Letters

Letters 08-31-2015

Inalienable Rights This is a response to the “No More State Theatre” in your August 24th edition. I think I will not be the only response to this pathetic and narrow-minded letter that seems rather out of place in the northern Michigan that I know. To think we will not be getting your 25 cents for the movie you refused to see, but more importantly we will be without your “two cents” on your thoughts of a marriage at the State Theatre...

Enthusiastically Democratic Since I was one of the approximately 160 people present at when Senator Debbie Stabenow spoke on August 14 in Charlevoix, I was surprised to read in a letter to Northern Express that there was a “rather muted” response to Debbie’s announcement that she has endorsed Hillary Clinton for president...

Not Hurting I surely think the State Theatre will survive not having the homophobic presence of Colleen Smith and her family attend any matinees. I think “Ms.” Smith might also want to make sure that any medical personnel, bank staff, grocery store staff, waiters and/or waitress, etc. are not homosexual before accepting any service or product from them...

Stay Home I did not know whether to laugh or cry when I read the letter of the extremely homophobic, “disgusted” writer. She now refuses to patronize the State Theatre because she evidently feels that its confines have been poisoned by the gay wedding ceremony held there...

Keep Away In response to Colleen Smith of Cadillac who refused to bring her family to the State Theatre because there was a gay wedding there: Keep your 25 cents and your family out of Traverse City...

Celebrating Moore And A Theatre I was 10 years old when I had the privilege to see my first film at the State Theatre. I will never forget that experience. The screen was almost the size of my bedroom I shared with my older sister. The bursting sounds made me believe I was part of the film...

Outdated Thinking This letter is in response to Colleen Smith. She made public her choice to no longer go to the State Theater due to the fact that “some homosexuals” got married there. I’m not outraged by her choice; we don’t need any more hateful, self-righteous bigots in our town. She can keep her 25 cents...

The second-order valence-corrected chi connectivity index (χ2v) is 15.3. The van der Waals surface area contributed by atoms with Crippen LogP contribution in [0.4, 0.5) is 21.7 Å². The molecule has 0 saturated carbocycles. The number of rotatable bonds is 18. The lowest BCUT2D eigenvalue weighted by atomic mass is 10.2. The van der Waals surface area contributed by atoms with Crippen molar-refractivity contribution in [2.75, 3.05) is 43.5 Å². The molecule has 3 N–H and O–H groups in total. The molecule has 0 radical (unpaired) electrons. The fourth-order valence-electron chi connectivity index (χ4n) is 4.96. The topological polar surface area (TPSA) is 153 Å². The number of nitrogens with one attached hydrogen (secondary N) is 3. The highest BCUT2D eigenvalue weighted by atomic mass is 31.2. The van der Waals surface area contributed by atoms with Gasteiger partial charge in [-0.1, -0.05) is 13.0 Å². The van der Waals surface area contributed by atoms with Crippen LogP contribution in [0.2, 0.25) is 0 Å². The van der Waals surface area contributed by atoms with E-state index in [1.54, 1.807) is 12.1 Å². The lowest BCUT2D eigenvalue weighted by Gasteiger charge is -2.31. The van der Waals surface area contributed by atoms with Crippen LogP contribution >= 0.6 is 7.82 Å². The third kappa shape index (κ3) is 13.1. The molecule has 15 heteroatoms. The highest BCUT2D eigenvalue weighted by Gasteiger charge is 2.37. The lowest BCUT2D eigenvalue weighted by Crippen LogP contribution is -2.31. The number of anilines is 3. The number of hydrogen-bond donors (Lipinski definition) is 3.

Mackinac Pipeline Must Be Shut Down Crude oil flowing through Enbridge’s 60-yearold pipeline beneath the Mackinac Straits and the largest collection of fresh water on the planet should be a serious concern for every resident of the USA and Canada. Enbridge has a very “accident” prone track record...

Your Rights To Colleen, who wrote about the State Theatre: Let me thank you for sharing your views; I think most of us are well in support of the first amendment, because as you know- it gives everyone the opportunity to express their opinions. I also wanted to thank Northern Express for not shutting down these types of letters right at the source but rather giving the community a platform for education...

No Role Model [Fascinating Person from last week’s issue] Jada quoted: “I want to be a role model for girls who are interested in being in the outdoors.” I enjoy being in the outdoors, but I don’t want to kill animals for trophy...

Home · Articles · News · Random Thoughts · One way to end the war...
. . . .

One way to end the war forever: tax it

Robert Downes - December 7th, 2009
“Any tax is a discouragement and therefore a regulation so far as it goes.”
-- Oliver Wendell Holmes, Jr.

One idea that went nowhere recently was a proposal by two
legislators to slap a new tax on the wealthy to finance the war in
Afghanistan.
A pity, because if we citizens really wanted to end war forever --
or at least keep our wars short and sweet -- we would rise up and
demand that every American be taxed to pay for whatever new conflict
our president or Congress dreams up.
Crazy? Yeah, sure. But consider...
It’s common knowledge that Americans hate taxes. Possibly, we hate
taxes even more than we love the sort of foaming-at-the-mouth
patriotic fever that kicks off every new war that comes along. So if
we knew in advance that going to war would mean an automatic tax
hike... well, you get the picture.